(Mot. to Extend Time for Self Surrender at ¶ 2.)


The district court granted Spigner's motion the next day, finding good cause for the time extension. On November 15, 2004, Spigner reported to Devins Chronic Care Federal Medical Center in Ayer to begin serving his sentence.



Spigner claims that his sentence cannot stand because it was imposed by way of an unconstitutional mandatory Guidelines scheme. He is correct in this assertion; sentencing under the mandatory Guidelines regime has been held unconstitutional by the Supreme Court. United States v. Booker, ___ U.S. ___, ___ ___, 125 S.Ct. 738, 755-56, 160 L.Ed.2d 621 (2005). Because Spigner did not raise this claim in the district court, however, we review for plain error. United States v. Pirani, 406 F.3d 543, 549-50 (8th Cir.2005) (en banc). Under our circuit's plain error standard, Spigner is only entitled to a remand for resentencing if he can show that there is a "`reasonable probability,' based on the appellate record as a whole, that but for the [Booker] error he would have received a more favorable sentence," Pirani, 406 F.3d at 552; see also id. at 551 (noting a defendant may establish prejudice by demonstrating a "reasonable probability that he would have received a more favorable sentence with the Booker error eliminated by making the Guidelines advisory"), and that the error "seriously affects the fairness, integrity, or public reputation of judicial proceedings," id. at 553 (quoting Johnson v. United States, 520 U.S. 461, 467, 117 S.Ct. 1544, 137 L.Ed.2d 718 (1997)).


In the wake of Booker, the district court's duty at sentencing is not merely to calculate the appropriate Guidelines range and then determine if a departure is appropriate. Rather, Booker "requires a sentencing court to consider Guidelines ranges, but it permits the court to tailor the sentence in light of other statutory concerns as well." Booker, 125 S.Ct. at 757 (citations omitted); accord United States v. Mashek, 406 F.3d 1012, 1016-17 (8th Cir.2005) (holding that the appropriate review of a sentence post-Booker is first to determine if the sentencing court correctly calculated the Guidelines range, and then to consider whether the ultimate sentence is reasonable in light of the sentencing factors enumerated in 18 U.S.C. § 3553(a)). Under § 3553(a), "[t]he court shall impose a sentence sufficient, but not greater than necessary," to account for the nature and seriousness of the offense, provide just punishment, deter criminal conduct, protect the public, and avoid sentencing disparities. 18 U.S.C. § 3553(a). The court must also, however, fashion a sentence that "provide[s] the defendant with needed . . . medical care. . . in the most effective manner." § 3553(a)(2)(D).


A number of decisions from this circuit have remanded for resentencing after conducting plain error review of a Booker claim. In United States v. Whipple, 414 F.3d 887, 888 (8th Cir.2005), a remand was appropriate because the district court stated its displeasure with the Guidelines sentence due to the defendant's health and age, yet felt constrained to impose the sentence because "its hands were tied by the mandatory character of the Guidelines." United States v. Aldridge, 413 F.3d 829, 2005 WL 1630935 (8th Cir. July 13, 2005), involved a defendant who had been convicted of conspiracy to possess cocaine and a firearms violation. The court of appeals remanded for resentencing because of the district court's stated displeasure with sentencing the defendant to a higher term than another coconspirator. Aldridge, 413 F.3d 829, 835. In United States v. Fleck, 413 F.3d 883, 2005 WL 1522738, at *9 (8th Cir. June 29, 2005), our court remanded where the district court noted at sentencing that it wished there was some way it could give one defendant a lower sentence. See also United States v. Valdivia-Perez, 133 Fed.Appx. 347 (8th Cir.2005) (unpublished decision) (same). In United States v. Plumman, 409 F.3d 919, 931 (8th Cir.2005), the district court explicitly stated that it would not impose a life sentence but for the Guidelines, and our circuit remanded because there was a reasonable likelihood the defendant would receive a lesser sentence under the advisory Guidelines. In United States v. Rodriguez-Ceballos, 407 F.3d 937 (8th Cir.2005), we found the district court's discontent with the Guidelines sentence to be a sufficient reason to remand, although the opinion did not state what specific comments by the sentencing court drove the decision.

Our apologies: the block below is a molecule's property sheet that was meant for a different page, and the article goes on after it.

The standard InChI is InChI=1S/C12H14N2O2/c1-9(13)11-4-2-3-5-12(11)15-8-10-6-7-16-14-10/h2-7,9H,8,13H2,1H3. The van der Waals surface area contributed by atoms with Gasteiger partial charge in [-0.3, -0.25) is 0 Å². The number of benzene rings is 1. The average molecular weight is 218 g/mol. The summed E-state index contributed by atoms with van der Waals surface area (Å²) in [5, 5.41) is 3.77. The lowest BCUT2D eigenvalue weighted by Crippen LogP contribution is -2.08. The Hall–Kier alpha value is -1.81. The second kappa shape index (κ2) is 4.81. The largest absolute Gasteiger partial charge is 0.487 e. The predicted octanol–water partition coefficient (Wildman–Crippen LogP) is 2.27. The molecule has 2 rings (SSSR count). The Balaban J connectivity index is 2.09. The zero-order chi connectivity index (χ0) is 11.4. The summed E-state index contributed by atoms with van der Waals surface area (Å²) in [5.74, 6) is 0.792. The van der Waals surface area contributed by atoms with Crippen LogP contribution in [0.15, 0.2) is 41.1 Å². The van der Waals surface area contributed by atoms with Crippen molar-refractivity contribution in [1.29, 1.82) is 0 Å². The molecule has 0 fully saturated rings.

Many of the above decisions included a transcribed, explicit statement from the district court noting its displeasure with the sentence, but that is not the sole ground for remand when faced with plain error review of a Booker claim. Rather, our court is charged with the duty to review the "appellate record as a whole" to determine whether there is a reasonable probability that the defendant would receive a different sentence absent the Booker error. Pirani, 406 F.3d at 552. The Federal Rules of Appellate Procedure clearly state that the appellate record includes all district court filings and exhibits as well as transcripts of district court proceedings. Fed. R.App. P. 10(a). So while we agree with the statement of our en banc court in Pirani that a sentencing judge's comments about the propriety of a Guidelines sentence is "relevant to plain error prejudice," Pirani, 406 F.3d at 553 n. 6, and indeed may be the lodestar in some cases, it is not the only factor for our consideration.